Other official GOP channels, including the Republican National Committee social media accounts, echoed Trump’s message that the former president was the victim of a political prosecution and predicted the conviction would push voters toward Trump.

Elected Republicans throughout the country continued Friday to almost universally reject the verdict and defend Trump.

A group of eight U.S. Senate Republicans – Mike Lee of Utah, J.D. Vance of Ohio, Tommy Tuberville of Alabama, Eric Schmitt of Missouri, Marsha Blackburn of Tennessee, Rick Scott and Marco Rubio of Florida and Roger Marshall of Kansas – signed a letter Friday pledging to increase their resistance to administration priorities in response to the verdict.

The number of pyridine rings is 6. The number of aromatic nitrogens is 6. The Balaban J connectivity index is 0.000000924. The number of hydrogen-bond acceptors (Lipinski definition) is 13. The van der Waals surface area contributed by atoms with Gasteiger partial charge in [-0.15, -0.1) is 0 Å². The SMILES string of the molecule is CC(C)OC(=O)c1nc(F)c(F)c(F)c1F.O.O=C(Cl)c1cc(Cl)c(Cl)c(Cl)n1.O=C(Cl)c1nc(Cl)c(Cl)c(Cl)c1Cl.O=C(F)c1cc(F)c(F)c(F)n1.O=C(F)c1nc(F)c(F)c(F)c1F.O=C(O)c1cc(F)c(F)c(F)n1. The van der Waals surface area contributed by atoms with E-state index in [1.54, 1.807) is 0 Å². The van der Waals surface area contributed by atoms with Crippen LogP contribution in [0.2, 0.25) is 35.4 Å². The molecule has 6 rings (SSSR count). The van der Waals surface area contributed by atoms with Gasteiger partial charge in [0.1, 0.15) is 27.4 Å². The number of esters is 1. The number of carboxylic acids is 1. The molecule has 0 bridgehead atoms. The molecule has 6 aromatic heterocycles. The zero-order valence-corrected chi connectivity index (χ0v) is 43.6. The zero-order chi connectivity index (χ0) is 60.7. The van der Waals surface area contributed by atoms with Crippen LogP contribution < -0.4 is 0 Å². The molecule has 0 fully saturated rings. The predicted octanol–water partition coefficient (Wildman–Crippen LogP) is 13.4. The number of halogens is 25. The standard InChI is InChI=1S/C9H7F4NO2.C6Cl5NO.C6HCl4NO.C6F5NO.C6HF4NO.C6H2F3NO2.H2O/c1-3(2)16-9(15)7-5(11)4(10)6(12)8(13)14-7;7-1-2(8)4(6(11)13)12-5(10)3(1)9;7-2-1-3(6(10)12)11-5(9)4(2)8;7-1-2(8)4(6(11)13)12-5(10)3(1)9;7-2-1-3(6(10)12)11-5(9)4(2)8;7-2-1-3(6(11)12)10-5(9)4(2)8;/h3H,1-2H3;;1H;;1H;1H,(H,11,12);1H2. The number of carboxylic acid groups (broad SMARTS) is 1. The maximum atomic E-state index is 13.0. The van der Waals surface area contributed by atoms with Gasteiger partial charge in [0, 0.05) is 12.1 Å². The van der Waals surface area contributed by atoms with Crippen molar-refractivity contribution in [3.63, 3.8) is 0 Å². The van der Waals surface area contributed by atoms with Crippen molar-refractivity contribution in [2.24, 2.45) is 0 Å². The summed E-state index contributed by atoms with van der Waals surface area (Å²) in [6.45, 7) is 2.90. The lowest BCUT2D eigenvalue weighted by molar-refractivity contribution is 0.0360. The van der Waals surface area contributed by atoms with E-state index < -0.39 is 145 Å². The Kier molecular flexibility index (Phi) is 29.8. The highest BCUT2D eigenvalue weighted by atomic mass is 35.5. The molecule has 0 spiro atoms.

“Those who turned our judicial system into a political cudgel must be held accountable,” Lee said in a post to X. “We are no longer cooperating with any Democrat legislative priorities or nominations, and we invite all concerned Senators to join our stand.”

The Biden administration and congressional Democrats played no role in the trial, which was in New York state court.

‘No one is above the law’

The top Democrat on the House Judiciary Committee, Rep. Jerry Nadler of New York, said that Thursday’s verdict shows that “no one is above the law.”

Nadler was joined by Eisen, along with accountability advocates and historians, on a Friday webinar for the press hosted by watchdog group Public Citizen. Eisen participated in multiple press appearances Friday.